The practice of mie is said to have originated with Ichikawa Danjūrō I in the Genroku era, along with the aragoto style itself. There are a great many mie, each of which has a name describing it, and many of which are associated with particular lines of actors.

In the Genroku mie, one of the most famous or well-known, the actor's right hand is held flat, perpendicular to the ground, while his left hand is pointed upwards, elbow bent. At the same time, the actor stamps the floor powerfully with his left foot. This mie is most strongly associated with the character Kamakura Gongorō Kagemasa, the hero of the play Shibaraku, and is said to have been invented by Ichikawa Danjūrō I.

Two mie cut by the priest Narukami, in Narukami Fudō Kitayama Zakura, are the "post-wrapping pose" (柱巻きの見得, Hashimaki no mie), in which the actor wraps his arms and legs around a post, column, or long weapon such as a naginata, and the Fudō no mie (不動の見得), which is meant to resemble the Buddhist figure Fudō Myoō, is a very strong pose, meant to evoke anger and power.

In Kanjinchō, the monk Benkei cuts the Fudō no mie while holding a scroll (the play's titular "subscription list" or kanjinchō) in one hand and Buddhist prayer beads in the other. Another pose taken by Benkei in this play is the so-called "rock-throwing pose" (石投げの見得, Ishinage no mie), which is meant to look like its namesake.

The term tenchi no mie (天地の見得), or "heaven and earth pose," is used when two actors, one low on the stage and one high above, on a rooftop or other set-piece, strike a pose simultaneously.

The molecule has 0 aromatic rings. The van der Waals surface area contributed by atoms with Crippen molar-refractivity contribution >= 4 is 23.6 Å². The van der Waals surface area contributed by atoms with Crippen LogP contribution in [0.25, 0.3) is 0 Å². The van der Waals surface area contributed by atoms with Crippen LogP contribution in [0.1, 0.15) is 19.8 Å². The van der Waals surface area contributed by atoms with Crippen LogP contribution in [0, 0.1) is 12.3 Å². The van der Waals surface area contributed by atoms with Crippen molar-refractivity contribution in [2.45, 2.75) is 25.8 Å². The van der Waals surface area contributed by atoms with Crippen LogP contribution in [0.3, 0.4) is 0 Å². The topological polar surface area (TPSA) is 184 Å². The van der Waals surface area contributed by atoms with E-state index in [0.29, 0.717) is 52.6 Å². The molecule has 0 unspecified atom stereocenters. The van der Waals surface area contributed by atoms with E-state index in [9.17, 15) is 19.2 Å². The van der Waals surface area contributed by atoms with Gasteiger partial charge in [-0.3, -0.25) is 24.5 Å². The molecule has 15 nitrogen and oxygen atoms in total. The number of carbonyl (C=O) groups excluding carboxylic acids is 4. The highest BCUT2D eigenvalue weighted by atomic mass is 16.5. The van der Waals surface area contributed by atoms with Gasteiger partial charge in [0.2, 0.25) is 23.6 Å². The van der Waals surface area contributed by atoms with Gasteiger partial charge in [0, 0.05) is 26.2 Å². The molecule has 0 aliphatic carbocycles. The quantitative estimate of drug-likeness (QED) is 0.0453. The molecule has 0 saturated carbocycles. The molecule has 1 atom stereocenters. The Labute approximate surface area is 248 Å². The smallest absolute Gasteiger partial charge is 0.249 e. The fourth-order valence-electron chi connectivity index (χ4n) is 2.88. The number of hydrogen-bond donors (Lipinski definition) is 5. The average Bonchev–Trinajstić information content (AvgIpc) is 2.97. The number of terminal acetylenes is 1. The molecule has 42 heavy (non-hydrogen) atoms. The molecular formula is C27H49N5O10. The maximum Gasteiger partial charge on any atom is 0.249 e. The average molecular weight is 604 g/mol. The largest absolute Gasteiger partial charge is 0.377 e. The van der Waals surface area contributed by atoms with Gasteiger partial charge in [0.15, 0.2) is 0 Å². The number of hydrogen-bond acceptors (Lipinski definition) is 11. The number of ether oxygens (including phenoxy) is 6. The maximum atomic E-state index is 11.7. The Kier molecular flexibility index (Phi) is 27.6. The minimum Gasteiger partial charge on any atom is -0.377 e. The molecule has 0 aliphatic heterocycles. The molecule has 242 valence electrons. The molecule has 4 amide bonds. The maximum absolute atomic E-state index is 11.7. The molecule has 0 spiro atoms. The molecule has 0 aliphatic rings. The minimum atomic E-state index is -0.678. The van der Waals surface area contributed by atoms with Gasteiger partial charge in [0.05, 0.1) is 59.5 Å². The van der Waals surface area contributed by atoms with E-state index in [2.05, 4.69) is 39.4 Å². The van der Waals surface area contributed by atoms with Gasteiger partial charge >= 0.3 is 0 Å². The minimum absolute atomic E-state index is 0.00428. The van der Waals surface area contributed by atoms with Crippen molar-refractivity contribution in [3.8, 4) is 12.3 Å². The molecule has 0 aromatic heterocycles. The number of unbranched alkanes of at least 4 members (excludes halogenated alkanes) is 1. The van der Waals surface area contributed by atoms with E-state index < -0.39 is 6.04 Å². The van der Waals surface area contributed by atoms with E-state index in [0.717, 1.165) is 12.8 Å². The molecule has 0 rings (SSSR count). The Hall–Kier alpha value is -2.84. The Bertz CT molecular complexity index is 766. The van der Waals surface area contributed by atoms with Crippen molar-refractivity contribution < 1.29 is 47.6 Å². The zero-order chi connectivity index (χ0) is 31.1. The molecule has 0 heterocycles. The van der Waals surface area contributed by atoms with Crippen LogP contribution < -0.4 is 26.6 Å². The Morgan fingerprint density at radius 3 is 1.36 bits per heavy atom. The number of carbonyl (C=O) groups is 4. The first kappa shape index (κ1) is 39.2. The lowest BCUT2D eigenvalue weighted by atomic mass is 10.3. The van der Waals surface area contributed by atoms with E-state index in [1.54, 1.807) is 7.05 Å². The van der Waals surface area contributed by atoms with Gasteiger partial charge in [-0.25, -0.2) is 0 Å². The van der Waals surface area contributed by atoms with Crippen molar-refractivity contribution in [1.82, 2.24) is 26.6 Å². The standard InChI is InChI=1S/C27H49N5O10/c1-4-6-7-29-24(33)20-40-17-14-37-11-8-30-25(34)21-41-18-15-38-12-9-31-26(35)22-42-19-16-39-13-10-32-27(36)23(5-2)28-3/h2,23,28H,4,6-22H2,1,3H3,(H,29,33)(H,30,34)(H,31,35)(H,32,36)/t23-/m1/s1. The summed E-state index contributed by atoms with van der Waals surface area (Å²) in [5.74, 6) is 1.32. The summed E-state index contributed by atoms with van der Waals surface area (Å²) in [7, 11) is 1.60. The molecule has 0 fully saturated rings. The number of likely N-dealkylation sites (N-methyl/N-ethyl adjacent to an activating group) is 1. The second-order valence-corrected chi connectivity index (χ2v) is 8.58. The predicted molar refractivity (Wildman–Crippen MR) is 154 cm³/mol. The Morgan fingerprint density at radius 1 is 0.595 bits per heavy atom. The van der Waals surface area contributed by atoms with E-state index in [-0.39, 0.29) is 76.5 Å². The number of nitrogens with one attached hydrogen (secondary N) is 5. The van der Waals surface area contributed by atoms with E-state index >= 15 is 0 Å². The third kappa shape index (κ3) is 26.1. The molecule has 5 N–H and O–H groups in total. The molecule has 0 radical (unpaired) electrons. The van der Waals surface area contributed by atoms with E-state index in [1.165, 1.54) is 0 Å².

Phuang malai

Phuang malai (Thai: พวงมาลัย, pronounced [pʰūa̯ŋ māːlāj]) or malai (มาลัย, [māːlāj]) are a Thai form of floral garland. They are often given as offerings or kept for good luck.

Prayer beads

Prayer beads are used by members of various religious traditions such as Hinduism, Buddhism, Christianity, Islam, Sikhism and the Bahá'í Faith to mark the repetitions of prayers, chants or devotions, such as the rosary of the Blessed Virgin Mary in Catholicism, and dhikr (remembrance of God) in Islam.

Prayer flag

A Tibetan prayer flag is a colorful rectangular cloth, often found strung along trails and peaks high in the Himalayas. They are used to bless the surrounding countryside and for other purposes. Prayer flags are believed to have originated with Bon. In Bon, shamanistic Bonpo used primary-colored plain flags in Tibet. Traditional prayer flags include woodblock-printed text and images.

Prayer wheel

A prayer wheel is a cylindrical wheel (Tibetan: འཁོར་ལོ།, Wylie: khor lo) on a spindle made from metal, wood, stone, leather or coarse cotton. Traditionally, the mantra Om Mani Padme Hum is written in Newari language of Nepal, on the outside of the wheel. Also sometimes depicted are Dakinis, Protectors and very often the 8 auspicious symbols Ashtamangala. At the core of the cylinder is a "Life Tree" often made of wood or metal with certain mantras written on or wrapped around it. Many thousands (or in the case of larger prayer wheels, millions) of mantras are then wrapped around this life tree. The Mantra Om Mani Padme Hum is most commonly used, but other mantras may be used as well. According to the Tibetan Buddhist tradition based on the lineage texts regarding prayer wheels, spinning such a wheel will have much the same meritorious effect as orally reciting the prayers.